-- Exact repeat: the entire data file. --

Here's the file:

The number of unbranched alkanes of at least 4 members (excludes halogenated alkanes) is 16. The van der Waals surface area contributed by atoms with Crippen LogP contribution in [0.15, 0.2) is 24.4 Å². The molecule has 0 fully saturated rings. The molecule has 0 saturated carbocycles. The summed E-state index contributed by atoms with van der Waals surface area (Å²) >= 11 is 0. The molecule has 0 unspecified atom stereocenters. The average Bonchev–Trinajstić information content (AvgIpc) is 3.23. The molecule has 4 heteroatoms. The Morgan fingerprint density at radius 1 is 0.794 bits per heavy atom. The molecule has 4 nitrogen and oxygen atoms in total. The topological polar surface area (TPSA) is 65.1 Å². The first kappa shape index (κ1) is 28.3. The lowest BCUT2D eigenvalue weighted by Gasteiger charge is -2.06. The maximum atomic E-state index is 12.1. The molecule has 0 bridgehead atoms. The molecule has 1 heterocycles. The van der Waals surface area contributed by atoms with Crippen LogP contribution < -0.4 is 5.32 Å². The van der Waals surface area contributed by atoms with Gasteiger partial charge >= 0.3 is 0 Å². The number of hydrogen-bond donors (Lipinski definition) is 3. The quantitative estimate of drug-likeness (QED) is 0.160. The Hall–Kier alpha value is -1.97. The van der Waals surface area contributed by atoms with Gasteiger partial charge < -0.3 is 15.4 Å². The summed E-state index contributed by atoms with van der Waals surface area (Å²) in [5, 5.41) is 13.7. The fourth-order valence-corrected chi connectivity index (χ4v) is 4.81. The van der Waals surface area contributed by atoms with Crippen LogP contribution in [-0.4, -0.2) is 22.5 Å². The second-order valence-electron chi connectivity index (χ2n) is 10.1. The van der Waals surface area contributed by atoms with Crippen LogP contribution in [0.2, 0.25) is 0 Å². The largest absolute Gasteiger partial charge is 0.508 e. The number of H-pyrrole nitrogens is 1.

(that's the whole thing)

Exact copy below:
The number of unbranched alkanes of at least 4 members (excludes halogenated alkanes) is 16. The van der Waals surface area contributed by atoms with Crippen LogP contribution in [0.15, 0.2) is 24.4 Å². The molecule has 0 fully saturated rings. The molecule has 0 saturated carbocycles. The summed E-state index contributed by atoms with van der Waals surface area (Å²) >= 11 is 0. The molecule has 0 unspecified atom stereocenters. The average Bonchev–Trinajstić information content (AvgIpc) is 3.23. The molecule has 4 heteroatoms. The Morgan fingerprint density at radius 1 is 0.794 bits per heavy atom. The molecule has 4 nitrogen and oxygen atoms in total. The topological polar surface area (TPSA) is 65.1 Å². The first kappa shape index (κ1) is 28.3. The lowest BCUT2D eigenvalue weighted by Gasteiger charge is -2.06. The maximum atomic E-state index is 12.1. The molecule has 0 bridgehead atoms. The molecule has 1 heterocycles. The van der Waals surface area contributed by atoms with Crippen LogP contribution < -0.4 is 5.32 Å². The van der Waals surface area contributed by atoms with Gasteiger partial charge >= 0.3 is 0 Å². The number of hydrogen-bond donors (Lipinski definition) is 3. The quantitative estimate of drug-likeness (QED) is 0.160. The Hall–Kier alpha value is -1.97. The van der Waals surface area contributed by atoms with Gasteiger partial charge < -0.3 is 15.4 Å². The summed E-state index contributed by atoms with van der Waals surface area (Å²) in [5, 5.41) is 13.7. The fourth-order valence-corrected chi connectivity index (χ4v) is 4.81. The van der Waals surface area contributed by atoms with Crippen LogP contribution in [-0.4, -0.2) is 22.5 Å². The second-order valence-electron chi connectivity index (χ2n) is 10.1. The van der Waals surface area contributed by atoms with Crippen LogP contribution in [0.2, 0.25) is 0 Å². The largest absolute Gasteiger partial charge is 0.508 e. The number of H-pyrrole nitrogens is 1.